We talk most of the time – except for when we’re not. The gift of language is part of our existence. We communicate with words far more often and easily than we do through writing or even through an expression like a glare or a smile. And yet much of the time, in conversation as in life, things are not what they seem. Words don’t necessarily mean what you think they do, or what they mean when you’re writing narrative prose. That’s because in dialog the words themselves are colored by the people who are using them.
First, a definition: Dialog is characterized by conversation between two or more people. (Think of the word ‘two’ in various languages: deo, due, dos, deux). A monolog, on the other hand, means ‘one’ – it’s one person’s internal thought process (“To be or not to be, that is the question…”). In films, a monolog is often the “voice over.”
Great dialog has to sound realistic, but when you read it or hear it, you’ll see that it’s more subtle than “real” conversations are. Written dialog is not actually how people talk – it’s your interpretation of a conversation. It has to be purposeful to your characters’ motivation and to the story itself. If you listen carefully to other peoples’ conversations, you’ll realize that they usually don’t respond directly to a question. People usually have a mysterious inner life that may be reacting completely differently to the words that they are using. For example, a young person may be thinking, “What a crazy old coot! What does he know about skateboarding?” If you’re writing a scene where the kid is thinking that, you don’t have to tell us, but you would show it in his terse, rude response to being questioned by an elderly professor.
If your characters are eating or watching television while they’re talking, one of them may be more interested in food or watching television than in the dialog, and the other one might be frustrated by this. But they would not say “I am frustrated.” They might say, “Turn that down!” or “Want more cake?” (sarcastically). If they are gazing into each other’s eyes, their conversation would sound different; more intense.
Avoid writing dialog where a character describes exactly what they’re feeling. Very few people ever do that. Even the words “I love you” need to be used sparingly in a romance: conflict, action, description, or humor can convey the emotion more interestingly. That’s because most of us try to avoid being hurt or embarrassed, and it’s usually hard to drag out from someone else what they’re really feeling. When I watch “Friends” I’m always taken aback at how comfortable and safe those guys are with each other. “Are you okay?” “No, I feel awful – he doesn’t love me…” Does anyone really say that? In “Friends” it works mostly because it’s so unlikely that they’d confess to a ridiculous crush or a bad sleepover that it’s humorous. Most people use cynicism, lies, humor, and defensiveness to protect their feelings. What would your character use? Let them speak for themselves. You might be surprised at what comes out of their mouths. The tone might convey what they’re really feeling, while they actually say something completely different.
To write great dialog you need to know your character so well that what they say flows from their mouths absolutely naturally. There can be nothing jarring in a single word they utter. The personality of each character has to shine through in each voice, distinct from one another’s.
Pacing is important as well – your characters breathe and respond and feel. Let that come through in the words they use to share their thoughts and emotions.Your voice is like your face: it reveals more about your personality than you have any idea!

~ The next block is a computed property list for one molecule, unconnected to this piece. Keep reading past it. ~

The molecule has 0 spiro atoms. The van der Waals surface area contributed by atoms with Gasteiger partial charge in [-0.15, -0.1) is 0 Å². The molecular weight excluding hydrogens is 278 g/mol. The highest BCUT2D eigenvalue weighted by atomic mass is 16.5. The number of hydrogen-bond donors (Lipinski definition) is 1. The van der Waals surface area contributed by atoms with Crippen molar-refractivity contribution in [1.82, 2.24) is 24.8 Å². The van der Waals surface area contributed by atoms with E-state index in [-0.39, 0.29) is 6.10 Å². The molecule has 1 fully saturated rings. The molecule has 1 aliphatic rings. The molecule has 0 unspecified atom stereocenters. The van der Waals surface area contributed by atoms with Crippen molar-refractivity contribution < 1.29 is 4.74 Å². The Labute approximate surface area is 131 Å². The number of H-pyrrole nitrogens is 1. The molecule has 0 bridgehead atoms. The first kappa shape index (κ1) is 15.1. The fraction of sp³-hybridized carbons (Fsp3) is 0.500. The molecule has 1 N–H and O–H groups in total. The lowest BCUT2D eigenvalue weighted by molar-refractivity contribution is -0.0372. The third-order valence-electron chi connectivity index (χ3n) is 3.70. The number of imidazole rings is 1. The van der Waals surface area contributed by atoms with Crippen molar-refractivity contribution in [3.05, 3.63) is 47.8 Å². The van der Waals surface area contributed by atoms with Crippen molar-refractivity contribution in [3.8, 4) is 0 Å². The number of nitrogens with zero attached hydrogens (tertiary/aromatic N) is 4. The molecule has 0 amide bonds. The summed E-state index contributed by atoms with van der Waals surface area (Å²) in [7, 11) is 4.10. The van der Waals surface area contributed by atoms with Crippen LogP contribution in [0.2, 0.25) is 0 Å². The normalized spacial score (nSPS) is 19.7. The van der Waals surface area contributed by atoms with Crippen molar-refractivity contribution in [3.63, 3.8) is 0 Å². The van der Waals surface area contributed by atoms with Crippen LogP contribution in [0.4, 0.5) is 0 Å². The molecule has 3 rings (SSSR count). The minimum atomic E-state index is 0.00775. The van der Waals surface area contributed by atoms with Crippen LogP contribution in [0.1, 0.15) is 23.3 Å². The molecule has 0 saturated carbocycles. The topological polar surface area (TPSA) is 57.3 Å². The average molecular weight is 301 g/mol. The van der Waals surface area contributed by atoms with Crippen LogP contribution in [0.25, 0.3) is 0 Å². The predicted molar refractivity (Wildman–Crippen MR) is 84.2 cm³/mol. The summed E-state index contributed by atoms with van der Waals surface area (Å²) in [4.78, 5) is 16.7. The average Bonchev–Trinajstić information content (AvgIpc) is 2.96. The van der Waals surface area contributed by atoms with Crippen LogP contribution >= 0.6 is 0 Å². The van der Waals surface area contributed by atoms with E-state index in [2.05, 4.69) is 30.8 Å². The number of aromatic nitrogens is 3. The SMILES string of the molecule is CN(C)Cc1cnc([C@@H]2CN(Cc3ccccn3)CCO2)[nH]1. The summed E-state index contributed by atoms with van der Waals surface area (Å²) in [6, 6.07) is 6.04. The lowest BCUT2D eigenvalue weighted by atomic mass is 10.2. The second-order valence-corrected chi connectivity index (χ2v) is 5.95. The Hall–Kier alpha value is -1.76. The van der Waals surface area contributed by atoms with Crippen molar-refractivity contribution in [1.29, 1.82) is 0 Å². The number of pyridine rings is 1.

Fun Writing Practice – Listen to people talking
Eavesdropping is crucial to writing great dialog. I’ve found that one of the best places to eavesdrop is on a train, where you can be looking out of the window and listening to a conversation going on in the seat behind you without the conversers knowing. Supposedly, J.D. Salinger went to a local coffee shop to listen to the cadence of teens talking to one another – they completely ignored him, which allowed him to really hear the flow of their voices, not just the words themselves.
To get a sense of this flow, you need to let the words drift through you a bit. Don’t focus on their meaning, but instead let what the person is ‘really’ saying come to you, through their tone, their pitch, their quaver. Did you read the novel “Dune” by Frank Hebert? The most fascinating concept in that book is the power of ‘voice’ to actually make someone do something against their will. Hebert’s premise was more interesting than hypnosis, because of the complexity involved in training one’s voice as a martial art.
Eavesdropping is one of the most underestimated writing tools. Do it all the time, wherever you are. Standing in line, checking grocery shelves, listening to the radio… let go of the idea that you’re trying to learn something or find out something from the words, and instead let the music of the voices and the hidden meaning behind the words come to you. Also, listen especially to the two-part music – the “Oh, yeah,” and “Really?” and “Mmm.”
Also, without looking at the person who’s talking, try to imagine what she’s wearing, where he’s from, what their religion or political beliefs might be. Especially try to imagine what their shoes look like, just from listening to their voices. (This is a fun game to play with kids too.)
Eavesdrop – or listen attentively to conversations around you – for a whole week. At parties, at a family dinner, in the classroom, at a restaurant, on the bus, on the subway. Eavesdrop till it becomes a writing habit.
- an unopened letter
- quiet time
- sweet peaches
- swimming in a mountain lake in autumn
- vintage sunglasses
- painting in oils
- discovering the cove
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